Cleveland Browns: Andrew Berry takes calculated risk on Takk McKinley
Takk McKinley’s signing represents calculated risk from Cleveland Browns
What were the Cleveland Browns thinking when they apparently paid real money to sign Takkarist “Takk” McKinley, who was unable to get healthy last season, appearing in only four games due to a groin injury that did not seem to heal?
First, let’s be clear that this is not the fault of the player for being injured. The Browns are fully aware of the situation, which was reviewed by the medical staffs of four organizations last season.
So if it does not work out, do not blame McKinley for giving it a go for the team, but if there is blame to be assessed, direct it at Andrew Berry, the astute general manager of the team.
McKinley was waived by the Atlanta Falcons last season after more than a year of demanding to be traded, but was unable to pass the physical for the Cincinnati Bengals, then was claimed by the 49ers and was waived again and wound up being claimed by the Raiders but did not play a down for them.
McKinley is a former first-round draft pick, and if he is healthy, he has awesome speed for a big man, at 6-2, 245 lbs, and 4.59 seconds in the 40. He is a proven sack artist, with three strong seasons for the Falcons, and 17.5 sacks in his career. He would pose major problems for teams that plan to double-team Myles Garrett. There’s no question that he is a premier NFL talent.
Initially, the opinion of this analyst was that signing McKinley was a terrible idea based on the difficulties of 2020, when he just could not find his way to the playing field. But after thinking about it for a while, it is not an outrageous gamble.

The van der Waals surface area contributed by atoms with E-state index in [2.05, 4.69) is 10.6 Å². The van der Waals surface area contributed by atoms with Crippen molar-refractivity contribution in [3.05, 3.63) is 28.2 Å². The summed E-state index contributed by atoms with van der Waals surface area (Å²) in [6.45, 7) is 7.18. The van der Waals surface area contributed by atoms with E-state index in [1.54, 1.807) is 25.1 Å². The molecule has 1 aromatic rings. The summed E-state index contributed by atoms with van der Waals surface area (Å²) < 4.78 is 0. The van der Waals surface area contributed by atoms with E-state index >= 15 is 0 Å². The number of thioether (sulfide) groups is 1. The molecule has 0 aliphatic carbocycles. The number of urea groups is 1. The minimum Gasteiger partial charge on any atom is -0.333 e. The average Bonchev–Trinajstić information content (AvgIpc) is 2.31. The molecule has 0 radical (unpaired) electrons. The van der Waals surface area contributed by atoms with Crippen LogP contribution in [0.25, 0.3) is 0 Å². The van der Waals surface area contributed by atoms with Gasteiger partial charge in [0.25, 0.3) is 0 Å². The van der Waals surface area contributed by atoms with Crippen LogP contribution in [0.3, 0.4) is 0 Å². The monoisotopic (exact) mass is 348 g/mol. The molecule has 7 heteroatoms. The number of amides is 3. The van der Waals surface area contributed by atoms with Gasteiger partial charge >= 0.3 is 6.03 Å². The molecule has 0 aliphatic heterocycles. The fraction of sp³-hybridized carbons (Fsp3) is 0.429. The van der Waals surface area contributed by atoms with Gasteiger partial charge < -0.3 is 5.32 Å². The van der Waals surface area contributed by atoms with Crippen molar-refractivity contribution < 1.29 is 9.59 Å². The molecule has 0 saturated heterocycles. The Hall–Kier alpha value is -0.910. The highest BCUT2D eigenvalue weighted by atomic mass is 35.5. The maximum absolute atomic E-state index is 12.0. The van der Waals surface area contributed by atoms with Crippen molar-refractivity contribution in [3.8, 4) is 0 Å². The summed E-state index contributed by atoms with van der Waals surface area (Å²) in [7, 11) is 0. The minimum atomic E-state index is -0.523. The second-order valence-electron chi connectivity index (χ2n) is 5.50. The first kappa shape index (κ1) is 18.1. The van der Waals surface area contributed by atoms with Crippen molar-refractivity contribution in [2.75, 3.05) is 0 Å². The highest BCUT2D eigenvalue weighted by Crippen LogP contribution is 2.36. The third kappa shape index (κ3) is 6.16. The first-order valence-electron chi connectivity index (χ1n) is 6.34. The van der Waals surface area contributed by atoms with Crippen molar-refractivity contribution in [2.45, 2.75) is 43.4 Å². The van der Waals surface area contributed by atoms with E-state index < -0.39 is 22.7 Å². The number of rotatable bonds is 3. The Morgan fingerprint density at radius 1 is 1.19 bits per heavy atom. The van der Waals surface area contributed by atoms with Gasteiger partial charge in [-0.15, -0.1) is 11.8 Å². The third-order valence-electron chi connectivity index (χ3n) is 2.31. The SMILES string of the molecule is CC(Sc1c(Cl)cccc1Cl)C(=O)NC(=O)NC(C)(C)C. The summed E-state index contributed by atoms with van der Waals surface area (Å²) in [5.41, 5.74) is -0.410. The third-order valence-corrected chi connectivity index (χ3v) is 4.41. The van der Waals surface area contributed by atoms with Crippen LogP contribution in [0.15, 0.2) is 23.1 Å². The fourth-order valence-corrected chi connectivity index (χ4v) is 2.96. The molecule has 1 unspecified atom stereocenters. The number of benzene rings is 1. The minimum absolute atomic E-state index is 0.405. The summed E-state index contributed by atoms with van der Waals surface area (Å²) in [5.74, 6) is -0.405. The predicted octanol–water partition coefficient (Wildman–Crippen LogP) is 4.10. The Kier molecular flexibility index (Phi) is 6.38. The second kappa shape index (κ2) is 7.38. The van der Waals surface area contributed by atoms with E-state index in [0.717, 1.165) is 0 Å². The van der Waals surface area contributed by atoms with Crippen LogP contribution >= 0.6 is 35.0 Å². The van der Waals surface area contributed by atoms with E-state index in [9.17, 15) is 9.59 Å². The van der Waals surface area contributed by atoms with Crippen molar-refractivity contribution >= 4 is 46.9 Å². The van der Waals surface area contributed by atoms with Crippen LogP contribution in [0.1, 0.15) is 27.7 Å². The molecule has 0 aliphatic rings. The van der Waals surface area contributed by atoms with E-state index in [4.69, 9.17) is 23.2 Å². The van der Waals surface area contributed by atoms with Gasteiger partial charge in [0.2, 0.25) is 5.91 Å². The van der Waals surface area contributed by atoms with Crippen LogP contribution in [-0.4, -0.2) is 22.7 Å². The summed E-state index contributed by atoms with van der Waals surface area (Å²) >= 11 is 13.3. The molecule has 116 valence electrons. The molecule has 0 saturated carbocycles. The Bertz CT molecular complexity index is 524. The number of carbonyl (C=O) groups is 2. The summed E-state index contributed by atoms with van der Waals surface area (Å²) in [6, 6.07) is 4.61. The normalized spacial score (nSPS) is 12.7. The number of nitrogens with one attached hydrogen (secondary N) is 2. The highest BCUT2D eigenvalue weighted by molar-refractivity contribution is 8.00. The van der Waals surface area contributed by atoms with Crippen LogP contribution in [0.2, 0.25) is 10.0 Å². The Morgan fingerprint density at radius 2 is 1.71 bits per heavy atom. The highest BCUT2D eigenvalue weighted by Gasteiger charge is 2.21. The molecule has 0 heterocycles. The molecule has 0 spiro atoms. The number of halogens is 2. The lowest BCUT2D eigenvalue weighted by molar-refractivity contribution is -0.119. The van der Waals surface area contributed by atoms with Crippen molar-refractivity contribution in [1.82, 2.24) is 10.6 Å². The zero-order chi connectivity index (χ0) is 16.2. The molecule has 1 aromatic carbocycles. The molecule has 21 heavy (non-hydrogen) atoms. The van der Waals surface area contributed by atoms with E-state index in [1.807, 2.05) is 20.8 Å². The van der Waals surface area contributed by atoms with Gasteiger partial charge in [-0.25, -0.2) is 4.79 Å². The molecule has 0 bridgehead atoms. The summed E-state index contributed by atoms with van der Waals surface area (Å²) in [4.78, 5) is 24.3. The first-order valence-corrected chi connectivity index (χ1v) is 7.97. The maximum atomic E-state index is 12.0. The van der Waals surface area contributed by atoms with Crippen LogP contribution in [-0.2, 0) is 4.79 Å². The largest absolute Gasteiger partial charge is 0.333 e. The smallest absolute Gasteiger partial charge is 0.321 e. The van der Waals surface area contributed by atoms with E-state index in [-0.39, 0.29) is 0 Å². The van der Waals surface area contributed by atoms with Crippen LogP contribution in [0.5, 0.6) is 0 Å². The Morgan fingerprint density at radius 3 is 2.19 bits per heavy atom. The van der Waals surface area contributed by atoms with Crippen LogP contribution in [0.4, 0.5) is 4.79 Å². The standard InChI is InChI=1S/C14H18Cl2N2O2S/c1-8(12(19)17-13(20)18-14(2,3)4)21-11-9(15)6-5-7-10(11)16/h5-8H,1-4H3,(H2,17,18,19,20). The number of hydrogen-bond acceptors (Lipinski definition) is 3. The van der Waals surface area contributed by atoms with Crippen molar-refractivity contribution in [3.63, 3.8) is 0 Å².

No one questions the talent. Nor has McKinley done anything really bad other than ask to be traded. Given the way things have gone for the Atlanta Falcons, that might even be completely understandable. That’s not a positive, but the Dawg Pound has no reason to take the side of Falcons management. You might not like working for the Falcons either. Let’s give the guy a bye for that one.
So far as we are aware, there have been no complaints about him as a teammate, no off the field concerns, nothing like that. The only issue is health.
If he were healthy, McKinley is a $15 million per year player. But is he healthy? How do we assess the risk? First of all, presumably he has to pass a physical before the deal is official.
This writer is not a doctor, but from a layman’s perspective, we know that groin injuries can be serious at times, and sometimes they require surgery (Joe Haden, for example). However, if he passes his physical and establishes that surgery is not required, have you ever heard of a career-ending groin injury?
Adam Schefter reports that the base deal is worth about $4.25 million, with additional incentives that could take the contract value to $6 million.
On that basis, it just seems like there should be a very good chance, probably over 50 percent, that the Browns training staff should be able to help McKinley rehab by September. If the Browns can invest $6 million and have a greater than 50 percent chance of having a $15 million dollar talent on the defensive line, it is a worthwhile investment despite the risk involved. This is a classic case of high-risk, high-reward.
In any case, we have to give the player the benefit of the doubt. If it does not work out, let’s not boo somebody’s groin muscle, okay? Similarly, we ought not boo Greedy Williams’ shoulder or Grant Delpit’s Achilles tendon. Those injuries are outside of the will of the player. The players are giving it their best shot to get back on the playing field.
If there is blame to be assessed, blame Andrew Berry. There is risk involved. However, based on what we know today, this was the right decision because of the high potential reward from having a true star talent to add to the defensive line.